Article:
Asterisk denotes entries on real places.
*Nearby counties. Unlike the narrator, who resolves to remain in London in order both to protect his business and to collect data, many people flee to live in small, isolated groups. They are forced to subsist in caves and deserted farmhouses in the woods and fields. The narrator hears reports from some who are eventually forced to come back to London for financial reasons. He also reports on some thirty small towns no farther out from London than twenty miles where the number of plague deaths is high.
*Oxford. University city to the northwest from London. Farther out from London than the nearby counties, this comfortable town that houses the ancient university is where members of the court of Charles II retreat to escape disease. They constitute a considerable body of people who usually live in London’s West End, in Westminster. Moving to Oxford saves them.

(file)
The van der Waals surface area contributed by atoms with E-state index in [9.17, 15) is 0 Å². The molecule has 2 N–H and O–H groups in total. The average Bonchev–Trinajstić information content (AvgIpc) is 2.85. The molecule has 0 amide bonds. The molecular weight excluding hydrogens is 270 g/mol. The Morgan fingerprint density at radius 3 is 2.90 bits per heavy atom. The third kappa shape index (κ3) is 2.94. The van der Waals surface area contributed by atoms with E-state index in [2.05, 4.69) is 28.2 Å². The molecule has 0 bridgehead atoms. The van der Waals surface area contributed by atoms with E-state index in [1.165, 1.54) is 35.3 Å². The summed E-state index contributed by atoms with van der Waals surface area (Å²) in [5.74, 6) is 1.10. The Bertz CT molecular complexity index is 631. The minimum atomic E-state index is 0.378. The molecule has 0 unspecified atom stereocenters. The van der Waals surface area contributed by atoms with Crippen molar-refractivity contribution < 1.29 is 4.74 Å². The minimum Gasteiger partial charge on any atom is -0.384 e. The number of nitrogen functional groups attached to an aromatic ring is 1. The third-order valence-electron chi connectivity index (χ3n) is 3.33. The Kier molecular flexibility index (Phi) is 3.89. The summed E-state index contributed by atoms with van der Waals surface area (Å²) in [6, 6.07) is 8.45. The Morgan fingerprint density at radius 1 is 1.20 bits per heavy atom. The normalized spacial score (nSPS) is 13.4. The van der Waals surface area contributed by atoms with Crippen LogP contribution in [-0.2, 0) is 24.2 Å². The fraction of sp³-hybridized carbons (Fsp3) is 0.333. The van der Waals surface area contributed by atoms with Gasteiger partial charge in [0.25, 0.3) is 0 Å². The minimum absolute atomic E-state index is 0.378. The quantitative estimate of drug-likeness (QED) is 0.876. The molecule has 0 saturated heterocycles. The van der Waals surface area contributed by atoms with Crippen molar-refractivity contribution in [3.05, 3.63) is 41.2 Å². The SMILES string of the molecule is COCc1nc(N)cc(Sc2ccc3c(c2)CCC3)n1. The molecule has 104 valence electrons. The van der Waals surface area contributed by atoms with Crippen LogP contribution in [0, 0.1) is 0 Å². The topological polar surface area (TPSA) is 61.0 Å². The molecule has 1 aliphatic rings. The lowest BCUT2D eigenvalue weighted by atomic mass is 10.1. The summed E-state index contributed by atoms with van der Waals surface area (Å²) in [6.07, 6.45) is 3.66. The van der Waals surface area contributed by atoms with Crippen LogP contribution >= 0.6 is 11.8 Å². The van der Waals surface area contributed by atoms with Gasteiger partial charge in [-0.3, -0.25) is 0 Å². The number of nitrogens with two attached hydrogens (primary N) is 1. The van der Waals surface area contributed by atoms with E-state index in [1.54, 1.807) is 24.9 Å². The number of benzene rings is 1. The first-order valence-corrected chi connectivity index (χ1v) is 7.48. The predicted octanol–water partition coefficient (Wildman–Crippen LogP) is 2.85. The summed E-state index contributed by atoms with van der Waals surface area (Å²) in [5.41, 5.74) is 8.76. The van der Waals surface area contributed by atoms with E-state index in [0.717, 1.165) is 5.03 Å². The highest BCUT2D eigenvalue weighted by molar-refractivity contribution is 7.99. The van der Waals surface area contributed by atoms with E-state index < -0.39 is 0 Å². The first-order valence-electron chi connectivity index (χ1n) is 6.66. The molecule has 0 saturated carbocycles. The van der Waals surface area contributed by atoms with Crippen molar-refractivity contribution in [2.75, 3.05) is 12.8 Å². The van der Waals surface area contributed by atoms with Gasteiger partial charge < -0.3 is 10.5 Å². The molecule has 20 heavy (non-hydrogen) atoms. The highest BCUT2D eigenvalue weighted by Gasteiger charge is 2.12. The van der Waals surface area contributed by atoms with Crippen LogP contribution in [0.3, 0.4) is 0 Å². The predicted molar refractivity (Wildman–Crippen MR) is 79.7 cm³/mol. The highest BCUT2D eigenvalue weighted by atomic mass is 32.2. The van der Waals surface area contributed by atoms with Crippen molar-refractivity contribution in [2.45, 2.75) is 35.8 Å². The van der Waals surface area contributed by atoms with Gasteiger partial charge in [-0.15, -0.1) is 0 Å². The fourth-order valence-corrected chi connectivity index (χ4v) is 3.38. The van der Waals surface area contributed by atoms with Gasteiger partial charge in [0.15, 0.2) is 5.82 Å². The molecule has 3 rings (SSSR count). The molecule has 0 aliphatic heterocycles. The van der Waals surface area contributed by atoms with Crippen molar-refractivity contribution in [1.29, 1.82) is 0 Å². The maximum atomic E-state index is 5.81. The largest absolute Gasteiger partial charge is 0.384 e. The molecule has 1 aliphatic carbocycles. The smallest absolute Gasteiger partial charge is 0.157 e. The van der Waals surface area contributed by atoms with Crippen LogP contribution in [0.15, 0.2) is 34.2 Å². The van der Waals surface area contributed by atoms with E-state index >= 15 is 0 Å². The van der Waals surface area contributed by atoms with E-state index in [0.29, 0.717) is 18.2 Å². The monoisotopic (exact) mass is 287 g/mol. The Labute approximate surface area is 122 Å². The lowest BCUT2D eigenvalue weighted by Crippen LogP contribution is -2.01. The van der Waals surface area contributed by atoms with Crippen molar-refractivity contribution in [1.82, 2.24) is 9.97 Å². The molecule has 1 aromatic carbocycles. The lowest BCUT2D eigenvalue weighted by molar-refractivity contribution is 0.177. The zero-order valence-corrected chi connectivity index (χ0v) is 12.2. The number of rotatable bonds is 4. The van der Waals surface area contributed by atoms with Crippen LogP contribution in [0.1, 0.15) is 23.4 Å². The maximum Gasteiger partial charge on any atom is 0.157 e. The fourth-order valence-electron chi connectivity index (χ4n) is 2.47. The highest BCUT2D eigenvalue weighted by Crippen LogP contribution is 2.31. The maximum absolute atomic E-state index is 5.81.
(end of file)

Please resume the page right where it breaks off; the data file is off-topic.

*River Thames (tehmz). England’s greatest river and London’s link to the sea. Merchant ships from Europe, especially from the Dutch low countries, which were fierce enemies of England at this time, are suspected of delivering plague. In fact, all vessels, friend and foe, are halted and wait downriver from London Bridge as far as Gravesend for many months. In addition, citizens of London flee to boats covered with awnings and furnished with straw in the middle of the river both downstream and upriver from London Bridge. The narrator depicts this broad water highway as both culprit and safe haven.